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The New Zealand Railways Magazine, Volume 2, Issue 3 (July 1, 1927)

Slightly built and Graceful

Slightly built and Graceful.

The artist and his works are thus described, in part, in Cassell's “Famous Lives.”

On the concert platform Paderewski has never failed to establish an “atmosphere” individual to himself. In appearance he is slightly built, graceful and neat to a degree. His hair is that of the musician of tradition, a mane of fine thick fair hair which stands page 11 out from his head like an aureole—though politics have turned his halo silvery grey. A reporter once suggested to Mme. Paderewski that her husband's hair had caused such notoriety, and had been the object of so many cartoons, that he ought to have its exuberance moderated. “Certainly not,” answered the lady; “besides, the public would be disappointed if his hair were short.” This answer reflects the gently ironic but entirely good humoured spirit which Paderewski has maintained towards a world so ready to applaud and yet so chary in understanding an artistic genius.

He plays consummately without any apparent effort. His eyes, so deeply set in his head that it is hard to tell their colour, are generally closed when he is at the piano, his clear-cut immobile features are pale and inexpressive as the Sphinx. In all things his performance is perfectly finished. He walks to the piano without self-consciousness, yet without assumed indifference; while his bowing is an art in itself. All these things, however, are but the niceties of a great artist. Once he touches the keys with his hands the audience forgets all things saving his music. He can thunder and storm with the most powerful of pianists; he can charm with cantabile passages of exquisite tenderness. All emotions, all moods, seem equally at his disposal, waiting to be called forth from the piano by the touch of his magic fingers. Above all, his interpretations are intelligent and poetic. One may disagree with his rendering of a particular passage, but one can never criticise a note as harsh, unmeaning, or not carefully considered.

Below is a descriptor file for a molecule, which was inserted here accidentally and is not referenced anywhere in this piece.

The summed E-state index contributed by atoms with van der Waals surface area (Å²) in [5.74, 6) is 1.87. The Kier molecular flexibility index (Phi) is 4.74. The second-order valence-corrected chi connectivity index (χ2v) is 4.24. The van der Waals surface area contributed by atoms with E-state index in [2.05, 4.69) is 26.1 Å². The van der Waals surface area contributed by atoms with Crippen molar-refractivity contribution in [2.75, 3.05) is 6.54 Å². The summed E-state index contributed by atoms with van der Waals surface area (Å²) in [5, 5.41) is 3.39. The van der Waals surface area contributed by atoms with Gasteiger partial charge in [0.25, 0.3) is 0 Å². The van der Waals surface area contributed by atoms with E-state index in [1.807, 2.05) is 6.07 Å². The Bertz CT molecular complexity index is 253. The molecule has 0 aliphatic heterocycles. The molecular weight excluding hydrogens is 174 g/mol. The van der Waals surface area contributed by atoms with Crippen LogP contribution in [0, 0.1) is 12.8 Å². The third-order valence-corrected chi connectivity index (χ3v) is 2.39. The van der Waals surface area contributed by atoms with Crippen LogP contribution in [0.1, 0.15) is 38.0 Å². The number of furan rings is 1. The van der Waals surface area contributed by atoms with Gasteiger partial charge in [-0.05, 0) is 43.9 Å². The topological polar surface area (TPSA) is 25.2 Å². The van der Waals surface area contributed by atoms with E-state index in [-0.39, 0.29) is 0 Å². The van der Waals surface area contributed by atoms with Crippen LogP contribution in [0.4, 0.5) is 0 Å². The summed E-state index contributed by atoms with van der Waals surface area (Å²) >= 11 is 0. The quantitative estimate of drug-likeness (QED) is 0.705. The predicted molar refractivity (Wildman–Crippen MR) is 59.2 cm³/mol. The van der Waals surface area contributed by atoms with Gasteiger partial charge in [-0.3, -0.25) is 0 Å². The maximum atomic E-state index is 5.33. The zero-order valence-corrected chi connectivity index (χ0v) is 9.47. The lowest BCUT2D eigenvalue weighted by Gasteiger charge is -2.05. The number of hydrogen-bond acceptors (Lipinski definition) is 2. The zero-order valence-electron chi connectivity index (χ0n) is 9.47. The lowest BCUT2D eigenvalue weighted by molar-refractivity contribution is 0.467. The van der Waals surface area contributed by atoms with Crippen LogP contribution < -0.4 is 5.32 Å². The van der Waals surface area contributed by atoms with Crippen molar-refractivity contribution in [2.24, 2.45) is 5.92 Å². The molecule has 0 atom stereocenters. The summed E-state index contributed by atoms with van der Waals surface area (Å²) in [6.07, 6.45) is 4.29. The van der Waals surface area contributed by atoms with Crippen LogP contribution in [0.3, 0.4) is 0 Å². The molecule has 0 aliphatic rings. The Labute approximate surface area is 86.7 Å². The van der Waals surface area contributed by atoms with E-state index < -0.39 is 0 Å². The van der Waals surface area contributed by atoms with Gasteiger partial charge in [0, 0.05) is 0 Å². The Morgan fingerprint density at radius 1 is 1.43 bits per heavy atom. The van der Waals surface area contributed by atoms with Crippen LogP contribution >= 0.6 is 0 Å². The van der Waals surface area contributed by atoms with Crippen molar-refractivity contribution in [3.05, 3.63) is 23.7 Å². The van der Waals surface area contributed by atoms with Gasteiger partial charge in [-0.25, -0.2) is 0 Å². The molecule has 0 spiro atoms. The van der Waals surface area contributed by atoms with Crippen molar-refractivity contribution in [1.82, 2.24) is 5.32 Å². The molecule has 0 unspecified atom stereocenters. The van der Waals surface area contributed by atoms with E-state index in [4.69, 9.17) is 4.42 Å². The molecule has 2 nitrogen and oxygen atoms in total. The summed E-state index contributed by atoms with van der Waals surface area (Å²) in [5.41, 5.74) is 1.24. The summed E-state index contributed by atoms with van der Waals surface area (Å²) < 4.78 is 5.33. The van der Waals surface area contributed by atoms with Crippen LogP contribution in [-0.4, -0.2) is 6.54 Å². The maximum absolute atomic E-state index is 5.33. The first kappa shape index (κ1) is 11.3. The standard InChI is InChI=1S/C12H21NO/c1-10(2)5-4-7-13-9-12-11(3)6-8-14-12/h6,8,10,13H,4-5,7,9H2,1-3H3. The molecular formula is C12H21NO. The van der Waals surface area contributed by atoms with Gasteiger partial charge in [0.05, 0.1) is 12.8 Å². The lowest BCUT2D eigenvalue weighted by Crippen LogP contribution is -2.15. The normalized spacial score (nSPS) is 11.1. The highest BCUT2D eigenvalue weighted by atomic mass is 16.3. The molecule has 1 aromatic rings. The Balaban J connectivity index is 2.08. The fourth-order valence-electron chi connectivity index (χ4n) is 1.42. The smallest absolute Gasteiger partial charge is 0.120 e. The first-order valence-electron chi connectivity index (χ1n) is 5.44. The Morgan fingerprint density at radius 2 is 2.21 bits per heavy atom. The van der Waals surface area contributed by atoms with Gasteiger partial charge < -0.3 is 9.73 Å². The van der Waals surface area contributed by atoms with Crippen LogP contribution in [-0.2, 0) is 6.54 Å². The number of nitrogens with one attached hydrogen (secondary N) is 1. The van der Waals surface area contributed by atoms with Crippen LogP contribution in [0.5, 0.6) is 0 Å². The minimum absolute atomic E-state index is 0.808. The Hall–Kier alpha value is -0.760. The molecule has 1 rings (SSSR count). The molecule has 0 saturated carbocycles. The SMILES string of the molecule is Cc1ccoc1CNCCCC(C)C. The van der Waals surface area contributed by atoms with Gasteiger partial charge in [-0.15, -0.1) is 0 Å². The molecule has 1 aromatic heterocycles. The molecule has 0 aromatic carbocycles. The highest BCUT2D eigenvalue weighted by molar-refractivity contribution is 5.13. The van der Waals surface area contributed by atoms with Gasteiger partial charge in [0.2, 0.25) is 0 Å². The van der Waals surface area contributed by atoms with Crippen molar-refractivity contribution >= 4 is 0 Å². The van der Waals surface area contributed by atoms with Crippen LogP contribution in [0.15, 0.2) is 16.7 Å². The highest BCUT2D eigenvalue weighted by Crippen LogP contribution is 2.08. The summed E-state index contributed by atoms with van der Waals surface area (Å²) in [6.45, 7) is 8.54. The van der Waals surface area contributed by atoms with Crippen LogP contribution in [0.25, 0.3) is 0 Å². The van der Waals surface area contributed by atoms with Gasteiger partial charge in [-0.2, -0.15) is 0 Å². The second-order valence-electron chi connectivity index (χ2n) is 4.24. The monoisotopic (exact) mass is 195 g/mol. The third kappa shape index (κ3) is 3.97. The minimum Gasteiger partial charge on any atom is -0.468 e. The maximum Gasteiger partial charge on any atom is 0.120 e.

Wherein lies the secret of this marvellous playing? In practice, more practice, and yet again practice. Liszt, himself the first virtuose of his day, used to say that the secret of piano-playing lay only in technique, and, until Paderewski made his debut, this dictum held good as final.

The more dexterous a pianist might be, the larger the number of notes he could contort his fingers into striking in the smallest number of seconds, the greater was the esteem in which he was held. Then Paderewski appeared, accepting technique as a matter of course, performing the most difficult digital gymnastics without flurry, fuss, or effort. His wrists scarcely moved as he played, fortissimo passages seemed as easy as pianissimo ones. Musicians and musical critics gasped at one who took for granted the skill after which his fellows strove throughout their lives.